ESCAP established a separate Evaluation Unit, a couple of years back, with dedicated human and budgetary resources, responsible for managing and implementing ESCAP’s evaluation plan. This unit has allowed ESCAP to more effectively respond to the increasing demand from our member States for evaluative exercises, and to better support organizational reforms, based on evaluation recommendations.

In this spirit of ensuring that our work is more evidence-based, I am pleased to say that, according to the latest assessment by the Office of Internal Oversight Services (OIOS) of evaluation capacity and practice in the secretariat, ESCAP received decent scores. So that part is a delight, but I have to say that I don’t beat the drum only on successes – as a candid evaluator myself I have tried to undertake my own diagnostics of ESCAP’s situation in the last eight weeks. I will certainly take on board all the valuable suggestions of the OIOS evaluation, which concentrated on research and analysis. It’s very welcome, because I have been thinking about how we best take ESCAP to new heights – and I believe that developing its analytical capabilities will be critical. But we can’t do that without input from all of you.

One of the things that’s very important to me is to see the UN ‘work as one’. I am very fortunate that ESCAP is a great platform where I can visibly see the strengths and weaknesses of whether we work as one UN or not. So I take this opportunity with you, as evaluators, to stress this point to your agencies – to drive this message forward: that the more we are united, the stronger we will be, and that to do so in a more profuse manner in analytical work is very-much warranted, because our expertise is quite spread. So rather than produce independent products, I think we should try to do more joint analytical products.

We took this OIOS report to our Senior Management Team meeting, and we got very good feedback from them, which has been communicated to Deborah’s colleagues in OIOS, who did a remarkably good job, and I think that going forward I would not only apply decent rigour in accepting and taking on board those recommendations, but also making sure that we set up a monitoring and tracking system, and strengthen our internal evaluation systems.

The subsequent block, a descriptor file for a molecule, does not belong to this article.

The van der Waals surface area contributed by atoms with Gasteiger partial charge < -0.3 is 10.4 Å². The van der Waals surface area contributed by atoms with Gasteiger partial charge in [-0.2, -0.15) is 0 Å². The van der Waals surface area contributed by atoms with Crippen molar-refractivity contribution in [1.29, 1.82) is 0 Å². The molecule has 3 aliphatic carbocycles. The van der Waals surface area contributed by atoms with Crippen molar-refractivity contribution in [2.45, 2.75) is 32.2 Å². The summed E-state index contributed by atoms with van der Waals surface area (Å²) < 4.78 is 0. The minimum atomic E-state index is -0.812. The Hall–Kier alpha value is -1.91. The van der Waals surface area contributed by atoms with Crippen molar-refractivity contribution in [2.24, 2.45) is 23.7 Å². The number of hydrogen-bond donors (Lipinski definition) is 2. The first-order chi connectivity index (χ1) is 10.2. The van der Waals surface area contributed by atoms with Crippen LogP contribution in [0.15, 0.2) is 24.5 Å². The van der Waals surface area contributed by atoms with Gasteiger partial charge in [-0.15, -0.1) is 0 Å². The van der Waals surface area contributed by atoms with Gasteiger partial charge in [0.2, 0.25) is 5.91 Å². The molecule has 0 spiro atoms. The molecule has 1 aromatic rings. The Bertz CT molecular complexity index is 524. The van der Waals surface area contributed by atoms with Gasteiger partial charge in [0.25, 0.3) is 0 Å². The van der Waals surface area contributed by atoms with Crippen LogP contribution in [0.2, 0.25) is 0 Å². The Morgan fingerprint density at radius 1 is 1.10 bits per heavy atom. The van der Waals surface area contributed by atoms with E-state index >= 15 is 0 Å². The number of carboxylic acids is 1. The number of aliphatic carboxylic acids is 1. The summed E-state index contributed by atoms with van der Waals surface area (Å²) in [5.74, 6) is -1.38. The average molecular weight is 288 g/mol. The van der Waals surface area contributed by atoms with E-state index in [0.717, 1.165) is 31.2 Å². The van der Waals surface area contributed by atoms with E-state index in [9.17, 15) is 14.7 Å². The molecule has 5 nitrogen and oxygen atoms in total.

To conclude, ESCAP is a valuable shared asset for the people of Asia and the Pacific, and I believe also for the UN system. The Commission serves a region with more than half of the world's population, more than a third of global economic output, the highest average regional growth, with the most disaster-prone countries in the world, and the highest proportion and number of poor.

It offers the most comprehensive platform for the consultations and policy dialogues for shaping regional sustainable development, and contributing to the formulation of the post-2015 development agenda. It is in this spirit that we have organized the Asia-Pacific Regional Sustainable Development Forum, from 19-22 May, as well as an outreach event on Sustainable Financing from 10-11 June, which is a very important area.

For ESCAP to fulfil its potential, we need to focus on our comparative advantages, devise sharper strategies, work more collaboratively with regional institutions and financial agencies, and with all of you. We have to focus on engagement, and concentrate on concrete development outcomes and impact.

In this context, we need an empowered evaluation function to generate information that enriches the strategic planning of our programme of work, improves organizational learning, and strengthens accountability to our member States and other development partners. And hopefully also includes accountability of member States, because as the Secretary-General has often said, our ability to implement development is critically and intricately linked with the member States’ political willingness to strive for change.

Since I began with a quote, allow me end with one too. Peter Drucker, the management theorist who coined the term ‘knowledge worker’, once said that: “The most serious mistakes are not being made as a result of wrong answers. The truly dangerous thing is asking the wrong question.” To which I would add also the wrong diagnostics.

The continued support of UNEG will be crucial in helping ESCAP, and our member States, to ask the right questions, get the right diagnostics, and to unlock the evidence and insights to take our development work to new heights of relevance, efficiency, and impact.

Thank you for being here, and I hope you get some opportunity to see Bangkok.

I thank you.

Listen to Executive Secretary Akhtar discuss the importance of evaluation with Deborah Rugg, Chair of the United Nations Evaluation Group.